WSD3 provides a variety of professional resources for children and their families through the Office of Special Education. Our mission is to ensure the best possible free, appropriate public education for children with disabilities.
Members of our professional staff include:
- Occupational and Physical Therapists
- Adaptive Physical Education Teacher
- Social Workers
- Teachers for Vision and Hearing
- Speech-Language Pathologists
- Developmental and Behavioral Specialists
- Special Education Teachers
Services are provided in accordance with state and federal law (IDEA) governing the education of children with disabilities. Before any child is eligible to receive services, concerns about the child's educational progress must first be reviewed at a referral conference, and a referral must be made for an evaluation. Each child must receive a comprehensive, multidisciplinary evaluation by special services staff and by specialists and teachers in their home school.
Additionally, their educational needs must be determined, and they must be declared to possess a disability under rules for the administration of IDEA. An "Individual Educational Plan" (IEP) must be written in a due process meeting (called a "staffing") which includes parents, school administrators, specialists and also the child (when the child is fourteen years old or older). Professionals from the Office of Special Education participate in the evaluation and staffing process in addition to becoming involved in follow-up services for many children.
- CHILD FIND SERVICES
- NURSING SERVICES
- PHYSICAL MOVEMENT
- PSYCHOLOGICAL SERVICES
- SENSORY & AUGMENTATIVE SERVICES
- SOCIAL WORK SERVICES
- TRANSITION LINK SERVICES
- TRANSITION RESOURCES & OPPORTUNITIES
- Website Resources
CHILD FIND SERVICES
Federal regulations provide that child find requirements apply to highly mobile children (e.g., migrant and homeless children), and to children who are suspected of having a disability, even though they are advancing from grade to grade. Child Find is also charged with the responsibility of identifying preschool-aged children who are suspected of having a disability. The Child Find office in Widefield assists parents and others within the community by facilitating and coordinating the process of identifying suspected children and insuring that these children receive evaluations to determine if they are eligible for services under IDEA. The Widefield Child Find Coordinator may be reached by telephone, below, or through the email address provided above.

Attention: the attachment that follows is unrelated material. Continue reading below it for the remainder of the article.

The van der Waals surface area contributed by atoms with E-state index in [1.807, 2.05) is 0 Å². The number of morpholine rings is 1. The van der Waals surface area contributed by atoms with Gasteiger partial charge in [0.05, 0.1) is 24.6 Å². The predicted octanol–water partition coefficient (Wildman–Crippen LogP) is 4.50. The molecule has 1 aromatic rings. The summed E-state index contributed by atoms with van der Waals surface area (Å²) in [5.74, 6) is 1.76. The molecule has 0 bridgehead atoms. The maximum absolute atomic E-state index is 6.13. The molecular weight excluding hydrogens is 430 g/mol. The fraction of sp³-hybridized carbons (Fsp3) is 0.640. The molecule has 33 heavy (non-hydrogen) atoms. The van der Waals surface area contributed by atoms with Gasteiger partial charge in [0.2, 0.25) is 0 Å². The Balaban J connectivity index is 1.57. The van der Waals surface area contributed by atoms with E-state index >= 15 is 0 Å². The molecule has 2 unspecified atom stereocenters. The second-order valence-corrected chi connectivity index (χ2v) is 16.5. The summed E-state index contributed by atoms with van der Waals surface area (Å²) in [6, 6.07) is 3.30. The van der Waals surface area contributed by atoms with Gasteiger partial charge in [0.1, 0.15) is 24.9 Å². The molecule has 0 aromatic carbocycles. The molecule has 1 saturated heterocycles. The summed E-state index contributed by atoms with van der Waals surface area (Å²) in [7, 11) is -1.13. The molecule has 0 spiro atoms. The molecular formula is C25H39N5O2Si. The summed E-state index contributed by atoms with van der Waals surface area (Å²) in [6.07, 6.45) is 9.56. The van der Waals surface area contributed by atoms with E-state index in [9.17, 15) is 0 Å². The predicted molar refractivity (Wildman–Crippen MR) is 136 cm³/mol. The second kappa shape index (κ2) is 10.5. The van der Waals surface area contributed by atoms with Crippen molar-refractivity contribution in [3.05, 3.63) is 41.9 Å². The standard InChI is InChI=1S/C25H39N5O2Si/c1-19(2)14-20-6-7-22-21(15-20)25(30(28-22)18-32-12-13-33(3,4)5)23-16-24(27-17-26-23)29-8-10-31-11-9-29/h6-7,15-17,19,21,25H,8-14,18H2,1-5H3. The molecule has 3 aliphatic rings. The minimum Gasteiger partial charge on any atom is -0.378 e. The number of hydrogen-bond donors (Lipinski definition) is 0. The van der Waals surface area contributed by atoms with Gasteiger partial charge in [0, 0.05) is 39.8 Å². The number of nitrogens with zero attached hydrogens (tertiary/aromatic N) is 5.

CHILD FIND COORDINATOR
Eight full-time Registered Nurses and two Certified Nurses Assistants make up the special services nursing staff. Registered nurses gather health and social histories as part of the evaluation process of all special needs children. They participate in district Child Find screenings and also perform health assessments and screenings as part of the special services evaluation process. Nurses administer the district's medication policy, monitor all medical procedures performed upon children within district schools and provide consultive assistance to district staff on the health-related concerns of individual children. Nurses are responsible for making medical referrals and vision referrals for children who require medical assistance. Registered Nurses are responsible for monitoring the district's immunization requirements.Widefield nurses may be reached individually by their telephone listings below or through the email address provided below.
Lisa DeFouw (719) 391-3057 email@example.com
Megan Nellis (719) 391-3082 firstname.lastname@example.org
Katelyn Watson (719) 391-3382 email@example.com
Nelda Dettwiler (719) 391-3066 firstname.lastname@example.org
Mary Beth Thomas (719) 391-3073 email@example.com
Lindsey Mellott (719) 391-3060 firstname.lastname@example.org
Tina Vigil (719) 391-3067 email@example.com
Danielle Sheffield (719) 391-3068 firstname.lastname@example.org
Cydney Kiger (719) 391-3076 email@example.com
Kendra Waits (719) 391-3076 firstname.lastname@example.org
Physical Movement Services are provided by an Adapted Physical Education Teacher and assistant, Occupational Therapists and Physical Therapists. Services are available to children who have been evaluated as possessing physical disabilities or orthopedic problems which impair their ability to make progress in the general school environment. Improved access to the school environment and to the use of learning tools is the mission of Motor Services. Members of the Motor Services Department provide both evaluation of children's needs and direct service in adapted physical education and in physical therapy and occupational therapy. Widefield motor therapists and teachers may be reached individually by their telephone listings below or through the email address provided below.
Adaptive Physical Education
Six full-time and two part-time school psychologists currently make up the special services psychological staff. All psychologists serve as designees for the Executive Director of Special Education at staffings to determine eligibility and placement for children with suspected disabilities.